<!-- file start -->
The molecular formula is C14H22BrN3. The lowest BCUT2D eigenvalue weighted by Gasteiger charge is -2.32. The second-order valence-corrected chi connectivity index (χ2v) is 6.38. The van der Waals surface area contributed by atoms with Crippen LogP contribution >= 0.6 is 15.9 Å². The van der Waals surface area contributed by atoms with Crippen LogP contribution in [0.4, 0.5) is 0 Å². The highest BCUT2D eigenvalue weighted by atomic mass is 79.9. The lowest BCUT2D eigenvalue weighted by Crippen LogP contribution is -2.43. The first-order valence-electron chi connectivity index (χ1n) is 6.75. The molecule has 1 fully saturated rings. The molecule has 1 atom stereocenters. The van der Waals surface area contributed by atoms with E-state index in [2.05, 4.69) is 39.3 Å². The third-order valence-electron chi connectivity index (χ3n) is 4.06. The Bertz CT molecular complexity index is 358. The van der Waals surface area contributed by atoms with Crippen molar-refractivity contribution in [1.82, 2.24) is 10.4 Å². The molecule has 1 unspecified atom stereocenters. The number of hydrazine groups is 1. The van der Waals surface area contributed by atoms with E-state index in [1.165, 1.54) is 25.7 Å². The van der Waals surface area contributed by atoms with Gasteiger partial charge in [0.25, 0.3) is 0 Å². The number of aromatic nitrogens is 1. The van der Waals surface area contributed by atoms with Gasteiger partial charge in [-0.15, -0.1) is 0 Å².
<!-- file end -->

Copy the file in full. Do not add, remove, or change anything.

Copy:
The molecular formula is C14H22BrN3. The lowest BCUT2D eigenvalue weighted by Gasteiger charge is -2.32. The second-order valence-corrected chi connectivity index (χ2v) is 6.38. The van der Waals surface area contributed by atoms with Crippen LogP contribution >= 0.6 is 15.9 Å². The van der Waals surface area contributed by atoms with Crippen LogP contribution in [0.4, 0.5) is 0 Å². The highest BCUT2D eigenvalue weighted by atomic mass is 79.9. The lowest BCUT2D eigenvalue weighted by Crippen LogP contribution is -2.43. The first-order valence-electron chi connectivity index (χ1n) is 6.75. The molecule has 1 fully saturated rings. The molecule has 1 atom stereocenters. The van der Waals surface area contributed by atoms with E-state index in [2.05, 4.69) is 39.3 Å². The third-order valence-electron chi connectivity index (χ3n) is 4.06. The Bertz CT molecular complexity index is 358. The van der Waals surface area contributed by atoms with Crippen molar-refractivity contribution in [1.82, 2.24) is 10.4 Å². The molecule has 1 unspecified atom stereocenters. The number of hydrazine groups is 1. The van der Waals surface area contributed by atoms with E-state index in [1.165, 1.54) is 25.7 Å². The van der Waals surface area contributed by atoms with Gasteiger partial charge in [0.25, 0.3) is 0 Å². The number of aromatic nitrogens is 1. The van der Waals surface area contributed by atoms with Gasteiger partial charge in [-0.15, -0.1) is 0 Å².